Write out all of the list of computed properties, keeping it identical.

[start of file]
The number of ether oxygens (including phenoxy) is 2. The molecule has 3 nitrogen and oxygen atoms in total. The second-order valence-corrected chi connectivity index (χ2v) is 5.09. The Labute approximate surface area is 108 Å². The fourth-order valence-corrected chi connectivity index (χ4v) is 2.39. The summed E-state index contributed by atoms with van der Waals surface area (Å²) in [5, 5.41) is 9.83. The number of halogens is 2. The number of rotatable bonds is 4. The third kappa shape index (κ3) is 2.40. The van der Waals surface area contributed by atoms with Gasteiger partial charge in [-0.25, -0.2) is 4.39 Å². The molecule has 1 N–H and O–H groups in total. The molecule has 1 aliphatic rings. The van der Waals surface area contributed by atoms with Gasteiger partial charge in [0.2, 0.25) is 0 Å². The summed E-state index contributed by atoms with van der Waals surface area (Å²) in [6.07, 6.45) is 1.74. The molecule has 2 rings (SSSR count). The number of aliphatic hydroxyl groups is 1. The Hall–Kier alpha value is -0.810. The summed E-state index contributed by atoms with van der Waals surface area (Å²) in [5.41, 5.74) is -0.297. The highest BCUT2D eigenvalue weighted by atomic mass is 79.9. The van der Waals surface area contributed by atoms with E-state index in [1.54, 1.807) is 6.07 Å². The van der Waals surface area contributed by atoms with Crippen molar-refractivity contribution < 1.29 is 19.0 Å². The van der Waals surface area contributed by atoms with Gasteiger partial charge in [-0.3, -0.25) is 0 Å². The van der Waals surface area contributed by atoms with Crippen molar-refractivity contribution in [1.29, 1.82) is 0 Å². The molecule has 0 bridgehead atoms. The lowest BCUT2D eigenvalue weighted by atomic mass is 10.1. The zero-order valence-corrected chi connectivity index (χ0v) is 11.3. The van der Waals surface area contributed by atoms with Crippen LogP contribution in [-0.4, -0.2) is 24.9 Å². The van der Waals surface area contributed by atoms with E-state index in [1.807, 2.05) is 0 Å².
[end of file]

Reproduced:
The number of ether oxygens (including phenoxy) is 2. The molecule has 3 nitrogen and oxygen atoms in total. The second-order valence-corrected chi connectivity index (χ2v) is 5.09. The Labute approximate surface area is 108 Å². The fourth-order valence-corrected chi connectivity index (χ4v) is 2.39. The summed E-state index contributed by atoms with van der Waals surface area (Å²) in [5, 5.41) is 9.83. The number of halogens is 2. The number of rotatable bonds is 4. The third kappa shape index (κ3) is 2.40. The van der Waals surface area contributed by atoms with Gasteiger partial charge in [-0.25, -0.2) is 4.39 Å². The molecule has 1 N–H and O–H groups in total. The molecule has 1 aliphatic rings. The van der Waals surface area contributed by atoms with Gasteiger partial charge in [0.2, 0.25) is 0 Å². The summed E-state index contributed by atoms with van der Waals surface area (Å²) in [6.07, 6.45) is 1.74. The molecule has 2 rings (SSSR count). The number of aliphatic hydroxyl groups is 1. The Hall–Kier alpha value is -0.810. The summed E-state index contributed by atoms with van der Waals surface area (Å²) in [5.41, 5.74) is -0.297. The highest BCUT2D eigenvalue weighted by atomic mass is 79.9. The van der Waals surface area contributed by atoms with E-state index in [1.54, 1.807) is 6.07 Å². The van der Waals surface area contributed by atoms with Crippen molar-refractivity contribution < 1.29 is 19.0 Å². The van der Waals surface area contributed by atoms with Gasteiger partial charge in [-0.3, -0.25) is 0 Å². The van der Waals surface area contributed by atoms with Crippen molar-refractivity contribution in [1.29, 1.82) is 0 Å². The molecule has 0 bridgehead atoms. The lowest BCUT2D eigenvalue weighted by atomic mass is 10.1. The zero-order valence-corrected chi connectivity index (χ0v) is 11.3. The van der Waals surface area contributed by atoms with Crippen LogP contribution in [-0.4, -0.2) is 24.9 Å². The van der Waals surface area contributed by atoms with E-state index in [1.807, 2.05) is 0 Å².